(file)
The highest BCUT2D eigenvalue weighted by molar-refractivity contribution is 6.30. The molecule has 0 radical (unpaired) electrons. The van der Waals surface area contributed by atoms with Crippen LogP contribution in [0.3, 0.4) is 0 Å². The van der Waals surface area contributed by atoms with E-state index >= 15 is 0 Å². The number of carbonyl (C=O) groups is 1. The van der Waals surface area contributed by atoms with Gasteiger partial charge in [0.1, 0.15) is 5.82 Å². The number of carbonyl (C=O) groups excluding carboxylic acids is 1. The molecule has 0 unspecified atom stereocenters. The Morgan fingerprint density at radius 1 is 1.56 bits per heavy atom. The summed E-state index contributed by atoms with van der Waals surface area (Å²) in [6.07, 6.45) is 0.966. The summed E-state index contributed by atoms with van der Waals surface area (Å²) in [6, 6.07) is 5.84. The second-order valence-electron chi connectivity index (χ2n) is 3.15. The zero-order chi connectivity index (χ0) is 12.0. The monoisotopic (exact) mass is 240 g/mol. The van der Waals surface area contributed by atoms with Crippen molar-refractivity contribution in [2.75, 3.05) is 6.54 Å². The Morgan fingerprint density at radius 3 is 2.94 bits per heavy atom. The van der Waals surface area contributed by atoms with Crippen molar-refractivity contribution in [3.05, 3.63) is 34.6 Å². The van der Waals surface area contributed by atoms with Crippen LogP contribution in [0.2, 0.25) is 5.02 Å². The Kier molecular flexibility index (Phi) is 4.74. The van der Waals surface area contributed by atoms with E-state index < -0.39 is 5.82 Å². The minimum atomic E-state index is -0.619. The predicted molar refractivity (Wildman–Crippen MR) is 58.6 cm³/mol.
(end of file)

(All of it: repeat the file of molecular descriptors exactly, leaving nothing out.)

The highest BCUT2D eigenvalue weighted by molar-refractivity contribution is 6.30. The molecule has 0 radical (unpaired) electrons. The van der Waals surface area contributed by atoms with Crippen LogP contribution in [0.3, 0.4) is 0 Å². The van der Waals surface area contributed by atoms with E-state index >= 15 is 0 Å². The number of carbonyl (C=O) groups is 1. The van der Waals surface area contributed by atoms with Gasteiger partial charge in [0.1, 0.15) is 5.82 Å². The number of carbonyl (C=O) groups excluding carboxylic acids is 1. The molecule has 0 unspecified atom stereocenters. The Morgan fingerprint density at radius 1 is 1.56 bits per heavy atom. The summed E-state index contributed by atoms with van der Waals surface area (Å²) in [6.07, 6.45) is 0.966. The summed E-state index contributed by atoms with van der Waals surface area (Å²) in [6, 6.07) is 5.84. The second-order valence-electron chi connectivity index (χ2n) is 3.15. The zero-order chi connectivity index (χ0) is 12.0. The monoisotopic (exact) mass is 240 g/mol. The van der Waals surface area contributed by atoms with Crippen molar-refractivity contribution in [2.75, 3.05) is 6.54 Å². The Morgan fingerprint density at radius 3 is 2.94 bits per heavy atom. The van der Waals surface area contributed by atoms with Crippen molar-refractivity contribution in [3.05, 3.63) is 34.6 Å². The van der Waals surface area contributed by atoms with Crippen LogP contribution in [0.2, 0.25) is 5.02 Å². The Kier molecular flexibility index (Phi) is 4.74. The van der Waals surface area contributed by atoms with E-state index < -0.39 is 5.82 Å². The minimum atomic E-state index is -0.619. The predicted molar refractivity (Wildman–Crippen MR) is 58.6 cm³/mol.